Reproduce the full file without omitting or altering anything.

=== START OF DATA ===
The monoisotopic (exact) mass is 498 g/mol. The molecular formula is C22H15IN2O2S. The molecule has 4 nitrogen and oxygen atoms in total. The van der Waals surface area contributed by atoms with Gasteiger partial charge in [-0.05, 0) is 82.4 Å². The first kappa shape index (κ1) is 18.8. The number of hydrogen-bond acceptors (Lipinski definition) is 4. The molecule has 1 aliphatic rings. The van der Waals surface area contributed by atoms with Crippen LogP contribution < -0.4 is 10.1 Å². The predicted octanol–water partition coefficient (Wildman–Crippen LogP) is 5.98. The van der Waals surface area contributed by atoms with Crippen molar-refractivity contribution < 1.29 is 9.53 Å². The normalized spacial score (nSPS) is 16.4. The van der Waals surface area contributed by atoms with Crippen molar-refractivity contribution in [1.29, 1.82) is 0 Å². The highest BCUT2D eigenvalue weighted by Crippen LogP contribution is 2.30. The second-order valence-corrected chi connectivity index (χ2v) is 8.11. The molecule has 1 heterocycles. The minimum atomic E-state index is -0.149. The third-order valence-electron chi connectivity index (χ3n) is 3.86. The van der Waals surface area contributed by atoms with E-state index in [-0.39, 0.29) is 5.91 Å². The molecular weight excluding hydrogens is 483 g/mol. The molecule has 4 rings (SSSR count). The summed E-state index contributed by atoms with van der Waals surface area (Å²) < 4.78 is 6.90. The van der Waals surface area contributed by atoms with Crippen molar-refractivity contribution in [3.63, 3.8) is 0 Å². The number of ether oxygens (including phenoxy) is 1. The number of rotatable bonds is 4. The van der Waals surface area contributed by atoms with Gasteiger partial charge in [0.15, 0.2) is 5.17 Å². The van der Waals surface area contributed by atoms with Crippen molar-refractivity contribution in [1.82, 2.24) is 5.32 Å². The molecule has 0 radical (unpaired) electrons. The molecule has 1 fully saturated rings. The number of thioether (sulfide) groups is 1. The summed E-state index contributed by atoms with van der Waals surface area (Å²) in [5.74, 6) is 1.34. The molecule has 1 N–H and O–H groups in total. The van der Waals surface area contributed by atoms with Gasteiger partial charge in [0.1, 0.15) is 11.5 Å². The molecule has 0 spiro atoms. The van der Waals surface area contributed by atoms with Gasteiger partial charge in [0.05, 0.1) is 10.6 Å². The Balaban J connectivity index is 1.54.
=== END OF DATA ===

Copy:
The monoisotopic (exact) mass is 498 g/mol. The molecular formula is C22H15IN2O2S. The molecule has 4 nitrogen and oxygen atoms in total. The van der Waals surface area contributed by atoms with Gasteiger partial charge in [-0.05, 0) is 82.4 Å². The first kappa shape index (κ1) is 18.8. The number of hydrogen-bond acceptors (Lipinski definition) is 4. The molecule has 1 aliphatic rings. The van der Waals surface area contributed by atoms with Crippen LogP contribution < -0.4 is 10.1 Å². The predicted octanol–water partition coefficient (Wildman–Crippen LogP) is 5.98. The van der Waals surface area contributed by atoms with Crippen molar-refractivity contribution < 1.29 is 9.53 Å². The normalized spacial score (nSPS) is 16.4. The van der Waals surface area contributed by atoms with Crippen molar-refractivity contribution in [1.29, 1.82) is 0 Å². The highest BCUT2D eigenvalue weighted by Crippen LogP contribution is 2.30. The second-order valence-corrected chi connectivity index (χ2v) is 8.11. The molecule has 1 heterocycles. The minimum atomic E-state index is -0.149. The third-order valence-electron chi connectivity index (χ3n) is 3.86. The van der Waals surface area contributed by atoms with E-state index in [-0.39, 0.29) is 5.91 Å². The molecular weight excluding hydrogens is 483 g/mol. The molecule has 4 rings (SSSR count). The summed E-state index contributed by atoms with van der Waals surface area (Å²) < 4.78 is 6.90. The van der Waals surface area contributed by atoms with Crippen molar-refractivity contribution in [3.63, 3.8) is 0 Å². The number of ether oxygens (including phenoxy) is 1. The number of rotatable bonds is 4. The van der Waals surface area contributed by atoms with Gasteiger partial charge in [0.15, 0.2) is 5.17 Å². The van der Waals surface area contributed by atoms with Crippen molar-refractivity contribution in [1.82, 2.24) is 5.32 Å². The molecule has 0 radical (unpaired) electrons. The molecule has 1 fully saturated rings. The number of thioether (sulfide) groups is 1. The summed E-state index contributed by atoms with van der Waals surface area (Å²) in [5.74, 6) is 1.34. The molecule has 1 N–H and O–H groups in total. The van der Waals surface area contributed by atoms with Gasteiger partial charge in [0.1, 0.15) is 11.5 Å². The molecule has 0 spiro atoms. The van der Waals surface area contributed by atoms with Gasteiger partial charge in [0.05, 0.1) is 10.6 Å². The Balaban J connectivity index is 1.54.